Sermon for July 28, 2013

Genesis 18:17-33 (10th Sunday after Pentecost—Series C)

Lutheran Church of Our Redeemer, Enfield CT

July 28, 2013

In the Name of the Father and of the Son and of the Holy Spirit.  Amen.

Our text is the Old Testament Lesson recorded in Genesis 18:

The LORD said, “Shall I hide from Abraham what I am about to do, 18 seeing that Abraham shall surely become a great and mighty nation, and all the nations of the earth shall be blessed in him? 19 For I have chosen him, that he may command his children and his household after him to keep the way of the LORD by doing righteousness and justice, so that the LORD may bring to Abraham what he has promised him.” 20 Then the LORD said, “Because the outcry against Sodom and Gomorrah is great and their sin is very grave, 21 I will go down to see whether they have done altogether according to the outcry that has come to me. And if not, I will know.” 22 So the men turned from there and went toward Sodom, but Abraham still stood before the LORD. 23 Then Abraham drew near and said, “Will you indeed sweep away the righteous with the wicked? 24 Suppose there are fifty righteous within the city. Will you then sweep away the place and not spare it for the fifty righteous who are in it? 25 Far be it from you to do such a thing, to put the righteous to death with the wicked, so that the righteous fare as the wicked! Far be that from you! Shall not the Judge of all the earth do what is just?” 26 And the LORD said, “If I find at Sodom fifty righteous in the city, I will spare the whole place for their sake.” 27 Abraham answered and said, “Behold, I have undertaken to speak to the Lord, I who am but dust and ashes. 28 Suppose five of the fifty righteous are lacking. Will you destroy the whole city for lack of five?” And he said, “I will not destroy it if I find forty-five there.” 29 Again he spoke to him and said, “Suppose forty are found there.” He answered, “For the sake of forty I will not do it.” 30 Then he said, “Oh let not the Lord be angry, and I will speak. Suppose thirty are found there.” He answered, “I will not do it, if I find thirty there.” 31 He said, “Behold, I have undertaken to speak to the Lord. Suppose twenty are found there.” He answered, “For the sake of twenty I will not destroy it.” 32 Then he said, “Oh let not the Lord be angry, and I will speak again but this once. Suppose ten are found there.” He answered, “For the sake of ten I will not destroy it.” 33 And the LORD went his way, when he had finished speaking to Abraham, and Abraham returned to his place.

 The theme highlighted by God’s Word today in our service is prayer.  In the Collect of the Day, the Lord’s thoughts for the day were collected into a prayer asking Him to “be attentive to the prayers of Your servants, and by Your Word and Spirit teach us how to pray that our petitions may be pleasing before You.”  To define what prayer is can be done simply enough.  Prayer is speaking to God in words and thoughts.  It is our communication to God, not His communication to us.  (God communicates to us through the inspired Word of Holy Scripture.)  Prayer is a privilege, a result of God’s grace that only Christians have, because they have been made righteous in Christ.  Martin Luther correctly summarizes that “praying is the work of faith alone and something no one but a Christian can do.  For Christians do not base their prayer on themselves but on the name of the Son of God, in whose name they have been baptized; and they are certain that praying in this way is pleasing to God because He has told us to pray in the name of Christ and has promised to hear us.”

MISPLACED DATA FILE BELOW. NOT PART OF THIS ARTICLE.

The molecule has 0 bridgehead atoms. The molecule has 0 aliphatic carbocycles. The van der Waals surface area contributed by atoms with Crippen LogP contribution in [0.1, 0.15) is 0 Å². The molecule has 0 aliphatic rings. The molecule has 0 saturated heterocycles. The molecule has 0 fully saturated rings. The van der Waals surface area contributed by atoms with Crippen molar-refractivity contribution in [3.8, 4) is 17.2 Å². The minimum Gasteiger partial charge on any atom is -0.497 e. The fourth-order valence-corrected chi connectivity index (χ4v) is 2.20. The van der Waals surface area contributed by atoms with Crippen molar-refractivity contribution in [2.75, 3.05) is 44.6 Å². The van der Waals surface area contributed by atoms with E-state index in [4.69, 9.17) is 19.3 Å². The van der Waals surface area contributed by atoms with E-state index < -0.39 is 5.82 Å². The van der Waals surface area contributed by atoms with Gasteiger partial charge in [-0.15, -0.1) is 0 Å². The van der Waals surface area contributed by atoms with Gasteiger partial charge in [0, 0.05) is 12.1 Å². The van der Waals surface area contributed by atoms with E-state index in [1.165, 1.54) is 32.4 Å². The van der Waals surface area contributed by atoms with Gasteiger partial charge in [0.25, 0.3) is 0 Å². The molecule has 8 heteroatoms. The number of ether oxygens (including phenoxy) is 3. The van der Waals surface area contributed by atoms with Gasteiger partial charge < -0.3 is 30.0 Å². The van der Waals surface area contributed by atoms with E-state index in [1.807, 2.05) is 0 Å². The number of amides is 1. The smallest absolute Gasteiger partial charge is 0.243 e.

So you and I as believers in Jesus Christ pray with faith in Him alone as our Savior and that’s why we can fully expect God to hear us.  What a joy and a great comfort to know that we as human beings, because Christ Jesus is our Savior, can talk to God!  Again, it is a privilege that the Lord gives to us by His grace.  It is a privilege that He gave to Abraham in a very special way in our Old Testament text. 

The Lord, in human form, stood before Abraham and graciously revealed to him what He was about to do.  “The outcry of Sodom and Gomorrah is so great and their sin so blatant that I must go down and see if they are as wicked as the outcry suggests.  If not, I want to know.”  Even the Lord, who is well aware of the human capacity to sin, found it hard to believe that anyone could be as bad as the “outcry” against Sodom and Gomorrah suggested.  So God carefully judged the situation and shared His plan with Abraham. 

Abraham discerned what this all meant.  If the outcry against these cities was indeed as bad as it seemed, total destruction would be in store for these wicked cities, the very judgment of God against their sin.  But Abraham had family living in the area of Sodom—his nephew Lot and his wife, along with their two daughters.  And so Abraham prayed.  He talked to God in intercession on behalf of his family and any other righteous people, those who feared God and strove to live according to His ways, who might be living in the bastion of evil and wickedness.  “Far be it from you to sweep away the righteous with the wicked.  Far be it from you to do such a thing, to put the righteous to death with the wicked, so that the righteous fare as the wicked!  Far be that from you!  Shall not the Judge of all the earth do what is right?”  And so starting with the possibility of 50 righteous persons, Abraham went back and forth with the Lord God on behalf of any righteous who might be in the city.